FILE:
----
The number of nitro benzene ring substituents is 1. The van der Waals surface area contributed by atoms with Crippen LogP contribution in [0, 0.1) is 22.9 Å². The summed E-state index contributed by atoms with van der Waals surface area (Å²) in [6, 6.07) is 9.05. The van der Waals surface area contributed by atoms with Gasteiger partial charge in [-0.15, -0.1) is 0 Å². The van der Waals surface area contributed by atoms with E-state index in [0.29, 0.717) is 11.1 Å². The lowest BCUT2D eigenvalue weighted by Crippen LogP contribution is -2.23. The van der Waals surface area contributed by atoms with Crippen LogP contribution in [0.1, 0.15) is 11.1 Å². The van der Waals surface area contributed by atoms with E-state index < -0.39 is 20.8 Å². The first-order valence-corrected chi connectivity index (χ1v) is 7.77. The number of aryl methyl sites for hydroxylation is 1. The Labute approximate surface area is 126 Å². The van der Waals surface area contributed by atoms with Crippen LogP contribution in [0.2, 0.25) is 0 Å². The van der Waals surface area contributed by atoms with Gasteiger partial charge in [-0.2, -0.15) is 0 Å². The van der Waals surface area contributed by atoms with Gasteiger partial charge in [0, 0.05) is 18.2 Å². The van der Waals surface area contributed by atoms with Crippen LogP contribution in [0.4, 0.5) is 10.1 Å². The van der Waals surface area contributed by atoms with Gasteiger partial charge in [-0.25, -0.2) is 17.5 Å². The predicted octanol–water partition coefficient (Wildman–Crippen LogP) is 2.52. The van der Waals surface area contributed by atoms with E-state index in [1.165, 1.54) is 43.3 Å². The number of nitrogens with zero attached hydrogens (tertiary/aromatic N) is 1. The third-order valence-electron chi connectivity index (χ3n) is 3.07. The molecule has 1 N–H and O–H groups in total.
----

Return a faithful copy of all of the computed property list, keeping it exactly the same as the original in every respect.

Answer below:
The number of nitro benzene ring substituents is 1. The van der Waals surface area contributed by atoms with Crippen LogP contribution in [0, 0.1) is 22.9 Å². The summed E-state index contributed by atoms with van der Waals surface area (Å²) in [6, 6.07) is 9.05. The van der Waals surface area contributed by atoms with Gasteiger partial charge in [-0.15, -0.1) is 0 Å². The van der Waals surface area contributed by atoms with E-state index in [0.29, 0.717) is 11.1 Å². The lowest BCUT2D eigenvalue weighted by Crippen LogP contribution is -2.23. The van der Waals surface area contributed by atoms with Crippen LogP contribution in [0.1, 0.15) is 11.1 Å². The van der Waals surface area contributed by atoms with E-state index < -0.39 is 20.8 Å². The first-order valence-corrected chi connectivity index (χ1v) is 7.77. The number of aryl methyl sites for hydroxylation is 1. The Labute approximate surface area is 126 Å². The van der Waals surface area contributed by atoms with Crippen LogP contribution in [0.2, 0.25) is 0 Å². The van der Waals surface area contributed by atoms with Gasteiger partial charge in [-0.2, -0.15) is 0 Å². The van der Waals surface area contributed by atoms with Gasteiger partial charge in [0, 0.05) is 18.2 Å². The van der Waals surface area contributed by atoms with Crippen LogP contribution in [0.4, 0.5) is 10.1 Å². The van der Waals surface area contributed by atoms with Gasteiger partial charge in [-0.25, -0.2) is 17.5 Å². The predicted octanol–water partition coefficient (Wildman–Crippen LogP) is 2.52. The van der Waals surface area contributed by atoms with E-state index in [1.165, 1.54) is 43.3 Å². The number of nitrogens with zero attached hydrogens (tertiary/aromatic N) is 1. The third-order valence-electron chi connectivity index (χ3n) is 3.07. The molecule has 1 N–H and O–H groups in total.